Using Poetry for Reflection and Conversation

Publisher: Jossey-Bass
Hardcover, 288 pp., $19.95
ISBN: 978-1118459430


Today we’re proud to announce the debut of Teaching With Heart: Poetry That Speaks to the Courage to Teach. Here is a reflection by Rick Jackson, Co-Founder and Senior Fellow, who helped the editors select the final stories from hundreds of wonderful submissions. (Learn more about the book.)

As I page through Teaching with Heart: Poetry that Speaks to the Courage to Teach, I’m struck by the deeply thoughtful writing that surrounds and upholds the entirety of the book—a book that recognizes this simple and enduring truth: To do the tough, demanding work of educating our children in the face of so many pressures requires enormous passion, courage and poetry.

  1. At the heart of the book are the heartfelt, moving stories of 90 diverse teachers, educators and administrators who write about how each poem speaks to them and guides their teaching. As Amy Harter in her story and poem, below, captures both the struggles and dedication of teachers who “keep standing up—for myself, for my students, and for the integrity of my profession.”
  2. In an opening Note to the Reader, authors/editors, Sam Intrator and Megan Scribner declare their intention to “…strive faithfully to honor the noble aspirations of the profession.” This volume certainly does that!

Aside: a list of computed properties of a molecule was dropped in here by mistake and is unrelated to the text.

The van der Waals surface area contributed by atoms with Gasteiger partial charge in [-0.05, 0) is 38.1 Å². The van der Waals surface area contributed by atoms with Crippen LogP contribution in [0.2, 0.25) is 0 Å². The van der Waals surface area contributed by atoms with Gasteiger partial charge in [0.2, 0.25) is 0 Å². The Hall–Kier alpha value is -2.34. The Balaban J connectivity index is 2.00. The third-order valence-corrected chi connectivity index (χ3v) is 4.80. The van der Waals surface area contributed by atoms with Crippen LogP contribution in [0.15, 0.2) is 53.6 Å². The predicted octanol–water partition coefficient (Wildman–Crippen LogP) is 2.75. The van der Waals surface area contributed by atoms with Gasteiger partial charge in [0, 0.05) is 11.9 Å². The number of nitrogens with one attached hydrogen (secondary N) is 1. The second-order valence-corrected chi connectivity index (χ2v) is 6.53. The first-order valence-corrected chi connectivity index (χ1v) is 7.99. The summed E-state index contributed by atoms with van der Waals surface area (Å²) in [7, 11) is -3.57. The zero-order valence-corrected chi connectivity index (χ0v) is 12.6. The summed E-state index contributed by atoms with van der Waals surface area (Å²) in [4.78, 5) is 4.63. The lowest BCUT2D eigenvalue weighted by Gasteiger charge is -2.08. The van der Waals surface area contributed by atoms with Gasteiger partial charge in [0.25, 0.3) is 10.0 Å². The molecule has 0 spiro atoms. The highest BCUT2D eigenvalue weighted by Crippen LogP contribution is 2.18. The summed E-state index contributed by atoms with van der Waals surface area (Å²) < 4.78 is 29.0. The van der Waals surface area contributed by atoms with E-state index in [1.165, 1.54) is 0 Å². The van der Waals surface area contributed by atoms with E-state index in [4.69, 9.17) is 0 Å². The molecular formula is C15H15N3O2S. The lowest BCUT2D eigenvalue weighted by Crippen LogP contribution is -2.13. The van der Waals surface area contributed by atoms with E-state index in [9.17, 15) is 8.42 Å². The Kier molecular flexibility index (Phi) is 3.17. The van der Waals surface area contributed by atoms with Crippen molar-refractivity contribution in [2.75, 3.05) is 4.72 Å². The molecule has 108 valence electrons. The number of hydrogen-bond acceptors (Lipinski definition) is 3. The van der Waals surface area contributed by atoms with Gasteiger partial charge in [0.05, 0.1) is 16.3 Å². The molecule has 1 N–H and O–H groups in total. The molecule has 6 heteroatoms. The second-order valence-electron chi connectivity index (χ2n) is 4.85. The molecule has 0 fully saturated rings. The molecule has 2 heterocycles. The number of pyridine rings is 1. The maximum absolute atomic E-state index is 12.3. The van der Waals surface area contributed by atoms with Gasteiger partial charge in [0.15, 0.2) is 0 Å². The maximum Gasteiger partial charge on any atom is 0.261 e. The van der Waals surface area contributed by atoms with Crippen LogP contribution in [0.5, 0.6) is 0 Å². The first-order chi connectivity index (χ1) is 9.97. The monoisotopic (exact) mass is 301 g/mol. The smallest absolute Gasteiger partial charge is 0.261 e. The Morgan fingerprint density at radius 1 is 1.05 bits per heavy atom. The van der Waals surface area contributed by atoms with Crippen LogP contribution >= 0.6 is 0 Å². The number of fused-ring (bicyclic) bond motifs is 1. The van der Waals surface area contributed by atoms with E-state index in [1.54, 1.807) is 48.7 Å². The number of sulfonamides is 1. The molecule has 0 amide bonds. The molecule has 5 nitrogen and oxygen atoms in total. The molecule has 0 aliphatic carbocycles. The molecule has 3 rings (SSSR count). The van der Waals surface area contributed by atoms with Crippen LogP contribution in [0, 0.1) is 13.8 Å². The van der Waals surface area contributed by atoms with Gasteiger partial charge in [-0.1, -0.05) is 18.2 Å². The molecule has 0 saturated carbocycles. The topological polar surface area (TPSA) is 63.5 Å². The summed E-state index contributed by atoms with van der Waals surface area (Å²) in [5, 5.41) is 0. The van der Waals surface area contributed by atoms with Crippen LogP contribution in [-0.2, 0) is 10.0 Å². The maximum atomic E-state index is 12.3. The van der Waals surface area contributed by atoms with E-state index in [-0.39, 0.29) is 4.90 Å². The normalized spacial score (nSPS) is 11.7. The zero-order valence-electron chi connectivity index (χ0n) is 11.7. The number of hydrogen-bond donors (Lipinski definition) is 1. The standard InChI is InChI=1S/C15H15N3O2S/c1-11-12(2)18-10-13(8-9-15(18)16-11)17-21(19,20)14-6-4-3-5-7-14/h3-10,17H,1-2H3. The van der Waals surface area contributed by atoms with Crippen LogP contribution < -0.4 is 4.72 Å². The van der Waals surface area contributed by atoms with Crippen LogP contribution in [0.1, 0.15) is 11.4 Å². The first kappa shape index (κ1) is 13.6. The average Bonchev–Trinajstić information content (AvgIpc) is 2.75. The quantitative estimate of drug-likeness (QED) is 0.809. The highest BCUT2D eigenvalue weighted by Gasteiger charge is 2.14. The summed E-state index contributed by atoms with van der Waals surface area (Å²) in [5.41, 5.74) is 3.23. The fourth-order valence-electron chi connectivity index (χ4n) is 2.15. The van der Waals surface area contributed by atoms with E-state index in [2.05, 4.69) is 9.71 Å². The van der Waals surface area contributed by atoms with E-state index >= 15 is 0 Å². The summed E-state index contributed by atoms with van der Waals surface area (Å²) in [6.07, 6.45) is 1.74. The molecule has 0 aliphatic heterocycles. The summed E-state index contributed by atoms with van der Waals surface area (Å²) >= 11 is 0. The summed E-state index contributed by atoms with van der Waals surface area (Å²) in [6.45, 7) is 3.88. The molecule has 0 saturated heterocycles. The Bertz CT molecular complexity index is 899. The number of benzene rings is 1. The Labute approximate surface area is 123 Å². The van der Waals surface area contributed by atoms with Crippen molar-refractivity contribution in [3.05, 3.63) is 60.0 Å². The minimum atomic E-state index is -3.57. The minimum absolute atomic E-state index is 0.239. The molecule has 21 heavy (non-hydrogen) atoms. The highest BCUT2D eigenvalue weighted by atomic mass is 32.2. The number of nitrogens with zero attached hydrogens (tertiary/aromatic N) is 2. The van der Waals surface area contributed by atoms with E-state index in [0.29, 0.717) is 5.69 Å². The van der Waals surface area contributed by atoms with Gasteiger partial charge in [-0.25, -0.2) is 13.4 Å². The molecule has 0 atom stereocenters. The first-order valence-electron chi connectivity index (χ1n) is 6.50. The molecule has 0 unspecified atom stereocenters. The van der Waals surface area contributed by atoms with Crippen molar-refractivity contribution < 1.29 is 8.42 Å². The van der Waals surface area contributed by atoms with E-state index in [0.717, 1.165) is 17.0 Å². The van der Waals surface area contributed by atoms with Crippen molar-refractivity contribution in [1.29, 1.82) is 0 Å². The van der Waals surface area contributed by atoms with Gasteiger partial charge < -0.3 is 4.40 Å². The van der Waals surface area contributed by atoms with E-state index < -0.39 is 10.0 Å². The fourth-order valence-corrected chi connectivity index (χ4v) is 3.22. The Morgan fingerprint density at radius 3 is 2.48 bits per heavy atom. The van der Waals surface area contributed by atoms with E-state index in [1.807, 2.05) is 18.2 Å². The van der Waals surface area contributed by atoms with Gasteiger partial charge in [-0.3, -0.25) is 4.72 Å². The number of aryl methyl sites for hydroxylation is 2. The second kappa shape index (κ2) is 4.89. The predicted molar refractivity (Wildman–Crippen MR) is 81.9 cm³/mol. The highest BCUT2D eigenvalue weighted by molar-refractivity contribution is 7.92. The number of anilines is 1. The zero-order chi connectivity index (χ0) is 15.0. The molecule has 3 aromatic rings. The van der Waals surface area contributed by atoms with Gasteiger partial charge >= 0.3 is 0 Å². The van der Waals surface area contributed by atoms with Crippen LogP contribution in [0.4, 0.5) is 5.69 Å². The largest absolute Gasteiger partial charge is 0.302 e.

3. In Parker Palmer’s Foreword, he asks “Where do teachers find the resources necessary to continue to serve our children in such difficult circumstances?” Then Palmer names the sources: In the human heart… and in communities of mutual support. How true.
  4. In Taylor Mali’s bold and moving Introduction, he writes: “Whether teaching or writing, what I really am doing is shepherding revelation; I am the midwife to epiphany.” And Mali adds this affirmation: “…poetry replenishes the well because it is another way of teaching.”
  5. In paragraphs that introduce each section with deeply moving language, Sam and Megan note how: “The teachers describe how reading poetry provides a low-tech version of time-lapse photography.” “The work of good teaching is quiet, hidden, and often immeasurably subtle.”
  6. How Wendell Berry’s poem Real Work, below, “refers to the beauty of important work done well and the heartbreak of important work that is beyond what one can accomplish. This paradox is the heart and soul, the wonder and burden, of the teaching life.”